Editorial: Canada needs a debt valley detour


The federal government has provided Canadians with its pandemic fiscal snapshot; now it needs to deliver a road map out of the country’s deep and debilitating debt valley.


B.C.’s NDP government also needs to begin providing more than details of how deep into that valley the province’s economy has descended.

A fiscal snapshot provides an overview of where we are, but the road map to recovery is where details are needed now because it promises to be a long and tortuous journey out of the dark for most Canadian businesses, and thus far clear directions of which road to take to start that journey have not been forthcoming from any level of government.

That is understandable. Pandemics are not an annual event. The federal government acted swiftly to stop the economic bleeding when Canada was hit by the initial COVID-19 wave.

Finance Minister Bill Morneau’s July 8 fiscal snapshot applied some numbers to the cost thus far.  

They are dire by any measure: a $343 billion deficit, federal debt exceeding $1 trillion, 2020-21 expenditures up 63% to $612 billion, government revenue forecast to plunge 21% to $269 billion and a predicted contraction of the country’s economy of anywhere between 6.8% and 7.2%. There are also deep losses in store for pension plan investments that will erode retirement income options all over the map.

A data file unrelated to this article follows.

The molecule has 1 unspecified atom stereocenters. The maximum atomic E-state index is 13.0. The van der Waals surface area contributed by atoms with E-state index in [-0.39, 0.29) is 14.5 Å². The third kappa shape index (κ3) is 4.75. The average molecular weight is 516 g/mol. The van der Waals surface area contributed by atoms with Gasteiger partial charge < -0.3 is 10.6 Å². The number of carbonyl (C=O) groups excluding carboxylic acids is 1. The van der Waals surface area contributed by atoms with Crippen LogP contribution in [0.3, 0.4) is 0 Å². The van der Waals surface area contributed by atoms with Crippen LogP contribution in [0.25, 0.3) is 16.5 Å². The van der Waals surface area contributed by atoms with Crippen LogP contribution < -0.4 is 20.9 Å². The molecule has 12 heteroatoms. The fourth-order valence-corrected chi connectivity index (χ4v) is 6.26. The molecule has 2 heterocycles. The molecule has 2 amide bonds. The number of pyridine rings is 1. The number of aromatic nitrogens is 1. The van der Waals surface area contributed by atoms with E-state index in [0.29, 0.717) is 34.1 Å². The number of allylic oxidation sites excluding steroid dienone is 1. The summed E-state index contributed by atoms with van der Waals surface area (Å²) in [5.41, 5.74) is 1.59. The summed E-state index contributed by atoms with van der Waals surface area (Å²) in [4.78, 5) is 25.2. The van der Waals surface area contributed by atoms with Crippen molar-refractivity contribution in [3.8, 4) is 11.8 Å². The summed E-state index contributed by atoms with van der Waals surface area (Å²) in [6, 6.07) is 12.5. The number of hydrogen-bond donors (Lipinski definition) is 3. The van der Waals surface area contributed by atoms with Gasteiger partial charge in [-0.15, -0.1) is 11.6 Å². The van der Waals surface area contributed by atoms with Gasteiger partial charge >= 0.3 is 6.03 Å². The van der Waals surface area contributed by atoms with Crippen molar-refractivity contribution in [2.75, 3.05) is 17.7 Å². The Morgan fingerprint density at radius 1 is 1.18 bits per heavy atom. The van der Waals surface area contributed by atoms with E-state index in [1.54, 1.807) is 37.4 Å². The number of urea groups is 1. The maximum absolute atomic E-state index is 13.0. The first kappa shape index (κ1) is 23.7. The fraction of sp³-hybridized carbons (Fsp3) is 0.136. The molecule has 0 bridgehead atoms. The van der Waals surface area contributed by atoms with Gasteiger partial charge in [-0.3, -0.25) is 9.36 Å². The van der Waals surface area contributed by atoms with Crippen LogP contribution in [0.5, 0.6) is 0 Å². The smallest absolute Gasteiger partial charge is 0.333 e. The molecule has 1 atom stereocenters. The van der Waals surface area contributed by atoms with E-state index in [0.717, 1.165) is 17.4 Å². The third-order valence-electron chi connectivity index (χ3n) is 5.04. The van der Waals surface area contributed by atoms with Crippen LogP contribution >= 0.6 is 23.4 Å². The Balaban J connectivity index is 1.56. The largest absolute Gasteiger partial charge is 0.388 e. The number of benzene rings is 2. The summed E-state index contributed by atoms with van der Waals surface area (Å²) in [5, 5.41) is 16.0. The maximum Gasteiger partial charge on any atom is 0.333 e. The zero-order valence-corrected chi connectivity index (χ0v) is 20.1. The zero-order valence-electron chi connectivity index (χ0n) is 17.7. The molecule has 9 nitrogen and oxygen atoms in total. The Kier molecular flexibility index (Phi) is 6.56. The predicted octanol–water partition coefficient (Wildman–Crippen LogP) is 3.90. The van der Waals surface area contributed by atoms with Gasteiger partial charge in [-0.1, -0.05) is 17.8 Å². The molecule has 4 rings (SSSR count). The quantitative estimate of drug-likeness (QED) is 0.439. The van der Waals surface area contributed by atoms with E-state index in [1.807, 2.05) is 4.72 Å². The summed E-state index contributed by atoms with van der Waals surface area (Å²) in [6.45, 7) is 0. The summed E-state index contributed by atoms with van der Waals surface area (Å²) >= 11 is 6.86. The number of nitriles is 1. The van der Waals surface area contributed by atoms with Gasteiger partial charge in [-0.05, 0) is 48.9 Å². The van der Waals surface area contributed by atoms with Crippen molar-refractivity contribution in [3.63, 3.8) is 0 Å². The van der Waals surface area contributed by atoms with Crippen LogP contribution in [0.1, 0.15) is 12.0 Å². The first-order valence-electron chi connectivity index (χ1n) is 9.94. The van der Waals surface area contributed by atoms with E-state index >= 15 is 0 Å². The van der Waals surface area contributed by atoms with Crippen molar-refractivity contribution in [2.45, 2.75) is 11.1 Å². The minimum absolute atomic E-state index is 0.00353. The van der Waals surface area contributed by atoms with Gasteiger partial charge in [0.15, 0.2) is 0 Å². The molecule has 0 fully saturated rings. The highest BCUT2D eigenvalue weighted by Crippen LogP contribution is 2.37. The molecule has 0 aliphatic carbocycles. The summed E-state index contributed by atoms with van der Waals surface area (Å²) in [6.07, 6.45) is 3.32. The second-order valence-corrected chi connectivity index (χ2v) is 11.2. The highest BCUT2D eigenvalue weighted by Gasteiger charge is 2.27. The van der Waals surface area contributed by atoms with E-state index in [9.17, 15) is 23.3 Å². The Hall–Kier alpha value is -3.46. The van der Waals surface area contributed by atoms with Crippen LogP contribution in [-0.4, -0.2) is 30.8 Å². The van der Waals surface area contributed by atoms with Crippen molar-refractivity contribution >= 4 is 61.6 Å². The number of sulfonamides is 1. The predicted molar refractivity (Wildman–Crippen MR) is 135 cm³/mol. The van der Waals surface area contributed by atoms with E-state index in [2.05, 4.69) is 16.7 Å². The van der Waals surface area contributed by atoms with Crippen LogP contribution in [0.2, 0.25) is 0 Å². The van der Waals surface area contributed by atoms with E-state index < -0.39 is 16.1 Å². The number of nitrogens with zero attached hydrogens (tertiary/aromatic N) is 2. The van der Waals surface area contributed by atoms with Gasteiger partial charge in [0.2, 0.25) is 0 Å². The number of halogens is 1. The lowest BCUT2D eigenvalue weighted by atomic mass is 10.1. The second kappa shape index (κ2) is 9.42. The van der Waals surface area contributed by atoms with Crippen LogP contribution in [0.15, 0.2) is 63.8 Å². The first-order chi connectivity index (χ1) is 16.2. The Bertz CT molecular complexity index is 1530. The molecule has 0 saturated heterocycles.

In B.C., a projected $227 million surplus is now a $12.5 billion deficit.

This, too, is just the first year of pandemic economics, and even though some businesses in B.C. and elsewhere across the country are starting to turn lights back on, many will need government assistance to survive over the next fiscal year.

Canada’s relatively buoyant financial situation has helped the country weather the storm thus far, but the leadership that has kept the ship afloat needs to plot a course forward that does not include a debt payload too heavy for Canada to carry into the future.